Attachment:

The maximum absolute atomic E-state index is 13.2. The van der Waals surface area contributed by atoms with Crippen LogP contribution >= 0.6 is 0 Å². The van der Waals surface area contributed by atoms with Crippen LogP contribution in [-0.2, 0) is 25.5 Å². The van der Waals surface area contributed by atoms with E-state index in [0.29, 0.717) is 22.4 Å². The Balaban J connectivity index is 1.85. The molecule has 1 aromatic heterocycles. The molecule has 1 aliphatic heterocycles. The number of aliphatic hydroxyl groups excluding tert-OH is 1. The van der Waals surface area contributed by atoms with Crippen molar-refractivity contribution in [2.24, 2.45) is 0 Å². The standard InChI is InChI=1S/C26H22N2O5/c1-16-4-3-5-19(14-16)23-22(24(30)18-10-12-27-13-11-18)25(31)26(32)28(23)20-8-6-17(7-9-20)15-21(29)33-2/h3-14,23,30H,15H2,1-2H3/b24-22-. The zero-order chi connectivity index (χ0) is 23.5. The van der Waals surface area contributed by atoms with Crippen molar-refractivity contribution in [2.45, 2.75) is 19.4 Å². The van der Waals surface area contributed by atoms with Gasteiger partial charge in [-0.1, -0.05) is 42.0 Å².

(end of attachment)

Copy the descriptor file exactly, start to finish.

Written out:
The maximum absolute atomic E-state index is 13.2. The van der Waals surface area contributed by atoms with Crippen LogP contribution >= 0.6 is 0 Å². The van der Waals surface area contributed by atoms with Crippen LogP contribution in [-0.2, 0) is 25.5 Å². The van der Waals surface area contributed by atoms with E-state index in [0.29, 0.717) is 22.4 Å². The Balaban J connectivity index is 1.85. The molecule has 1 aromatic heterocycles. The molecule has 1 aliphatic heterocycles. The number of aliphatic hydroxyl groups excluding tert-OH is 1. The van der Waals surface area contributed by atoms with Crippen molar-refractivity contribution in [2.24, 2.45) is 0 Å². The standard InChI is InChI=1S/C26H22N2O5/c1-16-4-3-5-19(14-16)23-22(24(30)18-10-12-27-13-11-18)25(31)26(32)28(23)20-8-6-17(7-9-20)15-21(29)33-2/h3-14,23,30H,15H2,1-2H3/b24-22-. The zero-order chi connectivity index (χ0) is 23.5. The van der Waals surface area contributed by atoms with Crippen molar-refractivity contribution in [2.45, 2.75) is 19.4 Å². The van der Waals surface area contributed by atoms with Gasteiger partial charge in [-0.1, -0.05) is 42.0 Å².